Heart disease is the number one health threat to American women over age 25, responsible for six times as many deaths each year as breast cancer.
“Most of us think that heart attacks are an older person’s ailment that usually affects men, but in fact, cardiovascular disease, which includes heart attack, stroke, heart failure and valve problems, is the number one killer in the country, even of young women,” says Dr. Shaista Malik, medical director of the UC Irvine Health Preventive Cardiology Program and expert in women’s cardiovascular health.
“Heart disease affects men and women quite differently, so it’s important for women to know what is unique about their heart health,” Malik says.
Less obvious symptoms
Although chest pain is the most common symptom of heart disease for men, women are more likely to experience one or more of the less obvious symptoms, such as:
- Nausea or vomiting
- Shortness of breath
- Back pain
- Jaw pain
In addition, women are also less likely to attribute their symptoms to heart problems, and as a result, wait longer to seek help.
There are also differences between men and women in the way blockages in the arteries occur. Women usually have less severe blockages that don’t require a stent, but damaged blood vessels can hinder blood flow to the heart, which can lead to a heart attack.
Heart health questions
Malik encourages women to be proactive in communicating with their doctors about their heart health, by asking the following questions:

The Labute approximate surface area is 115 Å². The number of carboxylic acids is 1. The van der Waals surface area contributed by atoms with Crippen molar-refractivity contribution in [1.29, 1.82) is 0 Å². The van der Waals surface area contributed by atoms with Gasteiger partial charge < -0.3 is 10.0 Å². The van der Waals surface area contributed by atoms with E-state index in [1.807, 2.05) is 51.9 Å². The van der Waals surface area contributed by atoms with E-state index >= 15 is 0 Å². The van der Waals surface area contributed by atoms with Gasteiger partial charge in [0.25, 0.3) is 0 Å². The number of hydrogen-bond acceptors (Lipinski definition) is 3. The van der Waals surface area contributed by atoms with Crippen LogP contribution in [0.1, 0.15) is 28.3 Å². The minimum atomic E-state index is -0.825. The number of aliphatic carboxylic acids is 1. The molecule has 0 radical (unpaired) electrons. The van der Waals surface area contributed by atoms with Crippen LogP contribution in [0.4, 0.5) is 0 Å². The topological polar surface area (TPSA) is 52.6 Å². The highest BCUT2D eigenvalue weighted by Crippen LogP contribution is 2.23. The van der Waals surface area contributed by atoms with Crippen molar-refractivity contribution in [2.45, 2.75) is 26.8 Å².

- What is my risk of heart disease based on my family history and my risk factors?
- What should I be doing to prevent heart disease?
- Do I need tests to make sure that my symptoms, such as shortness of breath and back or jaw pain, are not due to heart disease?
- If I want to start a family, what should I know about my heart health and how will that affect my pregnancy?
- If you’re a smoker, ask about programs that can help you quit.
Take control of your heart health
Women can prevent as much as 80 percent of heart disease by taking measures to reduce risk. The most important are:
Women don’t incorporate these simple habits into their lifestyle, Malik says, because many of them are not really thinking about heart health. They think heart disease is something that will affect them later in life.
“The problem with that way of thinking is that as population, we are becoming more overweight and obese, so heart disease is becoming an issue earlier in life,” Malik says. “Women of all ages need to be aware of their risk factors and take control of their heart health.”